SCC to Hear Woman Arrested for Not Holding a Handrail
The Supreme Court of Canada (“SCC”) will hear Bela Kosoian, a woman arrested in a Quebec subway station for failing to hold an escalator handrail. Leave was granted on Thursday, November 15. I will discuss the background, legal framework, and procedural history of this case – which was recently featured in headlines internationally—before offering some thoughts about why a different result from the SCC may be more satisfying than the ones thus far from the Quebec Court of Justice (“QC”) and Quebec Court of Appeal (“QCA”).
The escalator handrail incident occurred in May 2009. Kosoian at the time was 38 years old, married with two children, and a student at Université du Québec à Montréal. She was on her way to an exam one evening and was rummaging in her backpack on the subway station escalator when an officer told her to hold the handrail. The officer, Fabio Camacho, referred to a black and yellow pictogram nearby the escalator that depicts a rider holding the rail (see picture above). Camacho believed the pictogram represented a rule; Kosoian saw it as a recommendation. When asked to comply, Kosoian refused, noting the presence of germs on the rail. Assuming Kosoian had broken a law, and likely upset she had disregarded his instruction, Camacho asked Kosoian for her identification so he could issue a ticket. Kosoian declined to offer it. A second officer came to the scene, and Kosoian was arrested and detained in a small room in the subway station, where she was handcuffed, and given two tickets—one ($100) for not holding the handrail, and the other ($320) for not providing her identification. The STM said at the time that it had never previously issued a ticket for refusing to hold a handrail.
In 2012, a Montreal Municipal Court acquitted Kosoian, throwing out the two tickets issued against her. At Municipal Court, Camacho was not a credible witness and the finding related to the pictogram did not establish beyond a reasonable doubt an obligation to obey it. Later, in Kosoian c Laval (Ville de), 2015 QCCQ 7948, [Kosoian QC], Kosoian initiated a lawsuit against the City of Laval, the Transportation Company of Montreal (“STM”), and officer Camacho. In addition to claiming that she had been wrongly arrested and detained, Kosoian objected to not being provided with a lawyer (Kosoian QC, para 31). She further alleged that the entire experience was traumatic and had lasting impacts on her psychological wellbeing (Kosoian QC, para 49).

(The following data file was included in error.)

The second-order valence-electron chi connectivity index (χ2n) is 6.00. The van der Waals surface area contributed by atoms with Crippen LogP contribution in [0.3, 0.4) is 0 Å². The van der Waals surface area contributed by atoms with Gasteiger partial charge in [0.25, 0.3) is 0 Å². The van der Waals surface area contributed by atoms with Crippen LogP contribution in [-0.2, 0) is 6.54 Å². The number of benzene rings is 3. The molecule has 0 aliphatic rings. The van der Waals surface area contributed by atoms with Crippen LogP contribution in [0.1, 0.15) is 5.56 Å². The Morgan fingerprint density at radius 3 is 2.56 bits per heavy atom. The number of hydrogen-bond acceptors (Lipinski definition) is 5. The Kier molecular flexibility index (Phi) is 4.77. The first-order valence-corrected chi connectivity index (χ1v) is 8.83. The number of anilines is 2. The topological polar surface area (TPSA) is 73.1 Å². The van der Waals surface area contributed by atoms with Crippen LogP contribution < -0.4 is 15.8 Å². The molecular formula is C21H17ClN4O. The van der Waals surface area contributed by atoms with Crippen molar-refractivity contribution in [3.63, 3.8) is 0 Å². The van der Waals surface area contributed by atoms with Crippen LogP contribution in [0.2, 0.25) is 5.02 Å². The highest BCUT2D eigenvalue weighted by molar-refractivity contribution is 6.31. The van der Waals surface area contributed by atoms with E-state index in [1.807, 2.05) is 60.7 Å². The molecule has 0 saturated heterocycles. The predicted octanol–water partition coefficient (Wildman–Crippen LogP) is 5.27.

STM By-law: Is the Pictogram a Rule or Recommendation?
An obvious question is whether the officer or Kosoian was right about the law—was it illegal not to hold the handrail?
Unsurprisingly, there is nothing about escalator handrails in the Criminal Code, RSC 1985 c C-46. The relevant law comes from the STM’s By-laws, specifically By-law R-036. Section 4(e) states that no person “within or on a building or rolling stock” shall “ignore a guideline or pictogram posted by the Société”; further, persons may not “delay or interfere with the work of an agent of the Société.” This is as close as the STM By-laws come to addressing the matter at hand. The arresting officer based his decision to arrest Kosoian on his interpretation of these broader provisions. As will be seen in the next section, despite the presence of the word “shall” in the By-law, the courts are dubious about the view that the pictogram articulates a legal obligation.
Quebec Court of Justice – Trial Level
At the trial level, Kosoian’s suit alleged moral damages, pain, suffering, inconvenience, and exemplary damages in the amount of $24,000 against Constable Camacho and the City of Laval, and $45,000 in moral and punitive damages against STM for fault committed by its agent (Kosoian QC, paras 1-2). Kosoian invoked Section 49 of the Quebec Charter of Human Rights and Freedoms, RSQ c C-12, which states that:
“Any unlawful interference with any right or freedom recognized by this Charter entitles the victim to obtain the cessation of such interference and compensation for the moral or material prejudice resulting therefrom. In case of unlawful and intentional interference, the tribunal may, in addition, condemn the person guilty of it to punitive damages.”
The trial court was not convinced by Kosoian’s arguments and dismissed the suit. Justice Denis Le Reste concluded that “all the damages alleged by Kosoian stem solely from her actions and no fault is attributable to the defendants” (Kosoian QC, para 218). For instance, the court held that no fault could be attributed, pursuant to Article 1457 of the Civil Code of Québec, CCQ-1991, in her detention and arrest and further found that “citizens are entitled to expect particularly high standards from their police officers” (Kosoian QC, para 262). However, the court relied on the SCC’s judgement in Hill v Hamilton-Wentworth Regional Police Services Board, 2007 SCC 41 [Hill], discussing the standard of the “reasonable policeman,” to conclude that even if “minor errors” or “errors of judgment” were made by Constable Camacho the standard of care was still not violated (Hill, para 73; Kosoian QC, para 265). The court went even further in its support of Comacho, describing his conduct as “exemplary and irreproachable” (Kosoian QC, para 266).